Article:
The Council received a series of reports on the stock of origin of Chinook and chum salmon bycatch taken incidentally in selected BSAI and GOA groundfish fisheries, the relative adult equivalence and impact rate to streams of origin of Chinook bycatch in the Bering Sea, reports from the Bering Sea pollock industry on their efforts to avoid chum and Chinook by sector in the Bering Sea, as well as an update on efforts by SeaShare to distribute bycaught fish for hunger relief. Following the reports, the Council established a Salmon Stock Composition Workgroup comprised of staff from AFSC, ADF&G, Council/SSC, and NMFS Alaska Region. This group is tasked to hold a public workshop to best facilitate industry feedback on the use of salmon genetics in bycatch avoidance efforts by the fleet, and other analytical efforts to assist in minimizing bycatch. The report from the workshop will be presented next April when salmon bycatch issues are annually scheduled for review at the Council. A summary of the reports follows. Staff contact is Diana Stram.
Salmon bycatch genetics
Genetics reports on stock of origin of Chinook and chum salmon bycatch were provided for the 2016 groundfish fisheries including: the Bering Sea pollock fishery, the GOA pollock fishery, GOA rockfish (and arrowtooth) CV trawl fishery, and the GOA non-pollock CP trawl fisheries. As with previous years, Bering Sea pollock fishery samples were dominated by the Coastal Western Alaska stock grouping (34%) with a large contribution also from the British Columbia region (29%). Some variability in stock composition groupings is seen between A and B seasons. Chum salmon in the Bering Sea continues to be dominated by Asian-origin stocks. Spatial and temporal sampling efforts continue to provide additional detail within season on the locations of western Alaskan chum stocks. In the GOA, Chinook samples continue to be dominated by the West Coast U.S. followed by British Columbia stock compositions (64% and 27%, respectively). As with previous years, chum salmon samples in the GOA continue to be dominated by the eastern GOA/Pacific Northwest stock grouping. These reports are available as NOAA technical memos on the Council’s website.
Salmon Adult Equivalency (AEQ) update
An updated analysis of Chinook salmon adult equivalency (AEQ) was provided to estimate the relative number of salmon caught annually as bycatch that would otherwise be returning to river systems. Chinook salmon bycatch and length composition data from the pollock fishery were converted to age composition estimates using the strata configurations and available age data from the previous analyses. These estimates were then applied to a model to arrive at adult equivalency (AEQ) estimates and then applied to the latest available genetics data to estimate AEQ to regional origins. Finally, these estimates were compared with the recent run-size estimates provided by ADF&G. Results indicate that the ratio of AEQ relative to regional run strengths for coastal west Alaska and Yukon river stocks remains low (<2% of run sizes) since implementation of new management measures under Amendments 91 (2011) and 110 (2016).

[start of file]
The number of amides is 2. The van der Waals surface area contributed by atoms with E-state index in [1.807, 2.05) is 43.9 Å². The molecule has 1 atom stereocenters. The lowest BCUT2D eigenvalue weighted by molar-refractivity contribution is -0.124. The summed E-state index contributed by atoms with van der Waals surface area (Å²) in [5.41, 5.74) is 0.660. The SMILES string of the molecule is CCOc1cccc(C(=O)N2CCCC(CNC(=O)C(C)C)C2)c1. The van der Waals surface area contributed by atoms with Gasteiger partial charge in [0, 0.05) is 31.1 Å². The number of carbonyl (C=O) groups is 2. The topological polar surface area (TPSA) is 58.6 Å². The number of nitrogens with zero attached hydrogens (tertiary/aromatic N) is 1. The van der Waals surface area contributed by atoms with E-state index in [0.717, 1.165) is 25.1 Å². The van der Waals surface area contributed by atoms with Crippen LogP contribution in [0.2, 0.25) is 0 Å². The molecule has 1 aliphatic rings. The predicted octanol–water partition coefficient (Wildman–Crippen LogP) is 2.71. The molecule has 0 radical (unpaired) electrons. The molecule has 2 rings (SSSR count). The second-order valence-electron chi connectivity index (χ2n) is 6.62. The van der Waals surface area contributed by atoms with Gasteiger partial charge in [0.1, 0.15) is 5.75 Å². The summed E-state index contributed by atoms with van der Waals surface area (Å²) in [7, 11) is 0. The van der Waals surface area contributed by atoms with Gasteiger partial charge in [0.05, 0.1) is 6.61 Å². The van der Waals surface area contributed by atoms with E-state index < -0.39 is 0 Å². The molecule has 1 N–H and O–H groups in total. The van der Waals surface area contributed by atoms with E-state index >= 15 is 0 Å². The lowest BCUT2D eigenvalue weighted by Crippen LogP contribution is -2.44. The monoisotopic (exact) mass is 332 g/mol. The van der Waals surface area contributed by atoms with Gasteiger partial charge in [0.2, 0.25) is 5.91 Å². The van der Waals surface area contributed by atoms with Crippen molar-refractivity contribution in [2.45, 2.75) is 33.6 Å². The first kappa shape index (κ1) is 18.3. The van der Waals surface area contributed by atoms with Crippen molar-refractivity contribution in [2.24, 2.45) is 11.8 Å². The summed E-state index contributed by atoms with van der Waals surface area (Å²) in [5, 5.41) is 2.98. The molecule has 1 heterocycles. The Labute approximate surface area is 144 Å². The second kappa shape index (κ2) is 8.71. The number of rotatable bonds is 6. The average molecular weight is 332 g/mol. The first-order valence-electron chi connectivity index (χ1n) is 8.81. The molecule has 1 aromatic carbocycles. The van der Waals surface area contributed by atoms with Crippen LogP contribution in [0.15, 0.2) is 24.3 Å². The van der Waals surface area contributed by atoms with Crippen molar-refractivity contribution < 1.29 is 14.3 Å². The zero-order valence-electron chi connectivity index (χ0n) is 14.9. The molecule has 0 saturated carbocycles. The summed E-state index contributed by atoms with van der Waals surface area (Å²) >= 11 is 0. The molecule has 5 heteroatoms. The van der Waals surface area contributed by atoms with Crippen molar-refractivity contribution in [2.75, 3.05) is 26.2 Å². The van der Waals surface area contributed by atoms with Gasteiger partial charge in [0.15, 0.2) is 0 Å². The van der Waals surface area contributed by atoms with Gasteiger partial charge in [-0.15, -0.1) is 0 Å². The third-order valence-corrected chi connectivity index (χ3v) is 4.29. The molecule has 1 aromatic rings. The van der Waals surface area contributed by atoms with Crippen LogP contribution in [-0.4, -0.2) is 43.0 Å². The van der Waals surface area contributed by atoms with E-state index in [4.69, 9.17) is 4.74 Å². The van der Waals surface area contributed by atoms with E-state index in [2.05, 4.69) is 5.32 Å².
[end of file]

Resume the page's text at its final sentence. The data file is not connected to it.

Chinook salmon Incentive Plan Agreements annual reports
Under regulations to implement the Amendment 91 Bering Sea Chinook salmon bycatch management program, annual reports are required of each IPA entity and provided to the Council at this meeting. The three IPA entities report annually on the efficacy of bycatch reduction measures. The reports include but are not limited to the following:
- Incentive measures in effect in the previous year;
- How incentive measures affected individual vessels;
- How incentive measures affected salmon savings beyond current levels;
- Transfer information between vessels as well as entities
Regulations promulgated under Amendment 110 incorporated reporting on chum salmon bycatch into the IPAs as well, and the reports also include a description of how chum salmon is managed under each of the three IPAs. The IPA reports are posted on the Council’s website.
SeaShare program update
SeaShare provided a presentation to the Council on participation in and donations to the Prohibited Species Donation Program, whereby bycaught salmon and halibut in BSAI and GOA groundfish fisheries may be reclaimed and distributed to hunger-relief programs. This program has been in operation since 1993 and has expanded to include donations of target fish species in addition to donated prohibited species. In 2017, SeaShare donated over 363,000 pounds of fish in Alaska. The annual report from the program is available on the Council’s agenda here.